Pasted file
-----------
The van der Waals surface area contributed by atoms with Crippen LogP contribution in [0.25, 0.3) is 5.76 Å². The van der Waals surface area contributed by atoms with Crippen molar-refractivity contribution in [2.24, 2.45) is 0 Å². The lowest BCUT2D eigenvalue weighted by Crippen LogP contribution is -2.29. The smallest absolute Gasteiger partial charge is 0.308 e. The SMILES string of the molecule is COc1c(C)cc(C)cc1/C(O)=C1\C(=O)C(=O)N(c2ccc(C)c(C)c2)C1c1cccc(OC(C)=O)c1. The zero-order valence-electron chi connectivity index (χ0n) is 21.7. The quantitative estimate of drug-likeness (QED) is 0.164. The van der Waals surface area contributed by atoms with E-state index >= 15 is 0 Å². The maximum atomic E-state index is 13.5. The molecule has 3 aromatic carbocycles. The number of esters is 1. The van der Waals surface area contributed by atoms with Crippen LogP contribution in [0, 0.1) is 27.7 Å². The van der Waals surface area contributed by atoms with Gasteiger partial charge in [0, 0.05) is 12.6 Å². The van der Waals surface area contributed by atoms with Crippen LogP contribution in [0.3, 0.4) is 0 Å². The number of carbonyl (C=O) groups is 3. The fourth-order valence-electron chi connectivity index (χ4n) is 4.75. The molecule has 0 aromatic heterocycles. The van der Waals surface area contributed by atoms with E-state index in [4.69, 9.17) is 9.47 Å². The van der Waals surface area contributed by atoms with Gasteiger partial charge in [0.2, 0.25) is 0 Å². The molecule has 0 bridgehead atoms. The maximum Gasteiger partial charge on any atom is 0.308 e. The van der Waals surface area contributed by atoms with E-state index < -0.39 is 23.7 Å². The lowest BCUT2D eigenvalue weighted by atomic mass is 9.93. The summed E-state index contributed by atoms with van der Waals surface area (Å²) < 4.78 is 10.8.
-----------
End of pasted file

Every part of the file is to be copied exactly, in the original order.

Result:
The van der Waals surface area contributed by atoms with Crippen LogP contribution in [0.25, 0.3) is 5.76 Å². The van der Waals surface area contributed by atoms with Crippen molar-refractivity contribution in [2.24, 2.45) is 0 Å². The lowest BCUT2D eigenvalue weighted by Crippen LogP contribution is -2.29. The smallest absolute Gasteiger partial charge is 0.308 e. The SMILES string of the molecule is COc1c(C)cc(C)cc1/C(O)=C1\C(=O)C(=O)N(c2ccc(C)c(C)c2)C1c1cccc(OC(C)=O)c1. The zero-order valence-electron chi connectivity index (χ0n) is 21.7. The quantitative estimate of drug-likeness (QED) is 0.164. The van der Waals surface area contributed by atoms with E-state index >= 15 is 0 Å². The maximum atomic E-state index is 13.5. The molecule has 3 aromatic carbocycles. The number of esters is 1. The van der Waals surface area contributed by atoms with Crippen LogP contribution in [0, 0.1) is 27.7 Å². The van der Waals surface area contributed by atoms with Gasteiger partial charge in [0, 0.05) is 12.6 Å². The van der Waals surface area contributed by atoms with Crippen LogP contribution in [0.3, 0.4) is 0 Å². The number of carbonyl (C=O) groups is 3. The fourth-order valence-electron chi connectivity index (χ4n) is 4.75. The molecule has 0 aromatic heterocycles. The van der Waals surface area contributed by atoms with E-state index in [4.69, 9.17) is 9.47 Å². The van der Waals surface area contributed by atoms with Gasteiger partial charge in [0.2, 0.25) is 0 Å². The molecule has 0 bridgehead atoms. The maximum Gasteiger partial charge on any atom is 0.308 e. The van der Waals surface area contributed by atoms with E-state index < -0.39 is 23.7 Å². The lowest BCUT2D eigenvalue weighted by atomic mass is 9.93. The summed E-state index contributed by atoms with van der Waals surface area (Å²) < 4.78 is 10.8.